“I’m not a Buddhist.”
That was enough for Mrs. D’Angelo to tell her she could sit down.
Mattie did sit down.
Sat holding her yellow notebook at a table Mrs. D’Angelo had pushed an extra chair up to.
Sat in the place Mrs. D’Angelo said was for now.
Sat with four other kids—one of them that girl Star, though Mattie didn’t know that yet. All Mattie knew was that she had said, Not a Buddhist.
Not exactly the kind of introduction that would have people rushing to make friends.
Not that she knew how to make friends, really.
She could be friendly, of course. After the newness of a place wore off, she’d been friendly. By then it was usually too late for true, tell-your-secrets-to friends, even the nicest people calling her that shy girl instead of Mattie.
Not a Buddhist.
Not a Buddhist. Not a Buddhist. Not a Buddhist.
Took a whole half of that morning before she could concentrate on anything else.
When finally she did settle, Mattie caught a glimpse of the whiteboard. There was her name sitting bold and friendly among the times tables and the spelling words. Like she was a lesson. Like Mattie Breen being bold-friendly was just as true as five times five being twenty-five or weird being spelled the way it was.
I’m Mattie Breen, she thought.
She sat straighter.
I’m bold and friendly, she thought. Fact-true, like it says on the board.
That’s when Mrs. D’Angelo started in on science. Started writing Survivalon the board. Writing of the. Finding no room left on that big whiteboard for fittest.
“Forgive me, Mattie,” she said, smiling.
And then Mattie Breen got erased.
Uncle Potluck slides the new bulb into its socket and slips the gray cover into its place among the ceiling tiles. Mattie has to move so he can step down the ladder, but she’s close enough to hear the hooting sound he makes on the third step.
It’s his traitorous knee that makes him hoot, the tiny sting of it when he’s taking stairs or kneeling or getting up from having sat still for a movie. He’s got surgery planned for a few months from now, come Christmas vacation. That’s why this move was back to Uncle Potluck’s, to the house where he and Mama and their brothers grew up.
“I’ve planned it all out,” Mama told Mattie. “Potluck will need some help around Christmas. By then I’ll have some vacation time, and you’ll be all settled in and comfortable at school.” Mama’s first two fingers fluttered on her thumb, like the piccolo player Mattie had seen once. Except when the piccolo man did it, he was making music. When Mama’s fingers moved that way it meant she was making plans, her fingers moving as fast as the thoughts in her head. “It was time for a new job, anyway. My old boss was getting grouchy and there was talk of layoffs. And when the going gets tough . . .”
Mama had waited then, like she always did. Waited for Mattie to say, “. . . the tough get going,” which Mattie always said and Mama always took to mean that Mattie was fine with moving again, whether she was or not. This time, though, Mattie had been happy, since moving meant being with Uncle Potluck.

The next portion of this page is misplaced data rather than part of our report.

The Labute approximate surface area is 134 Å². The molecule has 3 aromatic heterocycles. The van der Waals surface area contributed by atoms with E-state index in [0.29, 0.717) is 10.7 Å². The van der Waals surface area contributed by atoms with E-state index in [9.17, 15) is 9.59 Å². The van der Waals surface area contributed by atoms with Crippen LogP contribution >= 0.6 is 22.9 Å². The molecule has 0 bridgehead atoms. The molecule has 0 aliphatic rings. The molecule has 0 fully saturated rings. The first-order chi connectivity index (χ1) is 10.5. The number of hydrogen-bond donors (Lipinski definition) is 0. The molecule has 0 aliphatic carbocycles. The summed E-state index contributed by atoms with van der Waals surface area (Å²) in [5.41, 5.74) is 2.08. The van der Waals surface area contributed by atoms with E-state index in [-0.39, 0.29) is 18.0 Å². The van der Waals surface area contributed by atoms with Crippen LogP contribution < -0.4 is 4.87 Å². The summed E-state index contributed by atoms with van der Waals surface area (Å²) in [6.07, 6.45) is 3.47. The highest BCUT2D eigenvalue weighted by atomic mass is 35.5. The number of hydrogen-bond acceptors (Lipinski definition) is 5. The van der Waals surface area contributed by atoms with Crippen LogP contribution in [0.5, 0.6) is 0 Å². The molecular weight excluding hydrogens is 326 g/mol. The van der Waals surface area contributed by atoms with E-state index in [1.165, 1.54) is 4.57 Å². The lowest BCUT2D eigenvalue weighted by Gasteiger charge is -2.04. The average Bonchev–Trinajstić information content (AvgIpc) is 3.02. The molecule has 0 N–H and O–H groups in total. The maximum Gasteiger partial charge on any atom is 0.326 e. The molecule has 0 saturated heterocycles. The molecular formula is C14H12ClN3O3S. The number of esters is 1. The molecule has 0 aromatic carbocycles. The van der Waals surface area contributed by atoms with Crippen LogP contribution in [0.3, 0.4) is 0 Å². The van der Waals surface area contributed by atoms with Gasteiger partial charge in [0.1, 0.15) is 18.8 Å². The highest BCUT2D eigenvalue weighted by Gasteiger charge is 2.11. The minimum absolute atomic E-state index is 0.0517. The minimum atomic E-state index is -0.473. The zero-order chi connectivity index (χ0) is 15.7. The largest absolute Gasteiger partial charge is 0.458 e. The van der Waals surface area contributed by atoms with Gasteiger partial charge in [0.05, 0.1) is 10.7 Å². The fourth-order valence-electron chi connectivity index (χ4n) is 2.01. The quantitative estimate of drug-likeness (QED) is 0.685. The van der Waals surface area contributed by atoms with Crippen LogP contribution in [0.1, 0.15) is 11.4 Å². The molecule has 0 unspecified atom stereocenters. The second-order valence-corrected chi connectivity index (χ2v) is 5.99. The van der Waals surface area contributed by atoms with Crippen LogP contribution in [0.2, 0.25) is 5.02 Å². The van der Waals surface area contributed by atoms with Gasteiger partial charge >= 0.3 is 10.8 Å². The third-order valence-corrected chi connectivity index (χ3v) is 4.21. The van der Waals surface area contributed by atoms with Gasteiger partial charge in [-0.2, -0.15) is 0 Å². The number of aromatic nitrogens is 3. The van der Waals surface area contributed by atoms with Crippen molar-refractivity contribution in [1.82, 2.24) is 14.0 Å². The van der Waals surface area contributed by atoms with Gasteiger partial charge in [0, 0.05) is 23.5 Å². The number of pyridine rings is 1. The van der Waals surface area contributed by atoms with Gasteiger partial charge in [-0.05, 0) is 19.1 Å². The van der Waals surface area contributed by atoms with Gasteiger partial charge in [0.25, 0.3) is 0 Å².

“Mattie?” Uncle Potluck clatters the ladder flat. Puts it to his shoulder. “Will you carry the decedent?”—by which he means for her to get the box with the old light bulb in it.
Down the main hallway of Mitchell P. Anderson Elementary they go. Uncle Potluck first, Mattie following. You can’t tell he’s got a traitorous knee when he’s walking. He just walks, steady and strong, past the drinking fountain and the restrooms and the gymnasium/stage/cafeteria. At the administrative office, he stops long enough to salute the gold-framed picture of Principal Bonnet that hangs outside the door, and then they are off again, rounding the corner and heading to the end of the hall, past the art room, past the music room, to a pair of orange doors marked AUTHORIZED PERSONNEL. That’s where Uncle Potluck keeps his office.
It is a neat office, with a desk tucked snug under the hot-water pipe and walls covered in pegboard. Uncle Potluck hangs his tools on those walls. He’s drawn white lines around them, too—like the ones they draw around dead bodies on TV shows, except dead-body lines are about mysteries and Uncle Potluck’s lines are about things being for sure where they belong. Broom in the broom spot. Wrench in the wrench spot. There’s even an outline for Uncle Potluck’s hat—though mostly that spot stays empty.
Things that don’t belong on the walls have shelf spots or drawer spots, all of them labeled neat.
Uncle Potluck’s chair has a label, too. DIRECTOR OF CUSTODIAL ARTS it says on the back. Neat and square.
Mama is neat, too, Mattie thinks. But Mama’s neat is about getting rid of things. Every time she and Mattie moved, things got left behind. Toasters and TV trays and Mattie’s old dollhouse, all left by the driveway, a FREE sign propped against them. Mama never owns more than can fit in a pickup truck.
When Mattie was real little, she would buckle herself into the truck before any boxes got packed, afraid maybe there wouldn’t be room for her. Used to think that was what had happened to her father, that he hadn’t fit in the truck and Mama had driven off. Really, he was just too young to get married, so he drove off himself.
Mattie pushes the DIRECTOR OF CUSTODIAL ARTS chair up to the desk, so Uncle Potluck can maneuver the ladder. Watches him hang it firm in the ladder spot. Sees a spot marked RECYCLING and sets the bulb box there, which is exactly where it goes.
“Mattie Mae,” Uncle Potluck says. “I have a mind to declare you too talented for this here school and take you on as an apprentice.” And it feels like Uncle Potluck has drawn a fat white belonging-line around her.
MATTIE MAE BREEN
Excerpted from Hound Dog True by Linda Urban Copyright © 2011 by Linda Urban. Excerpted by permission.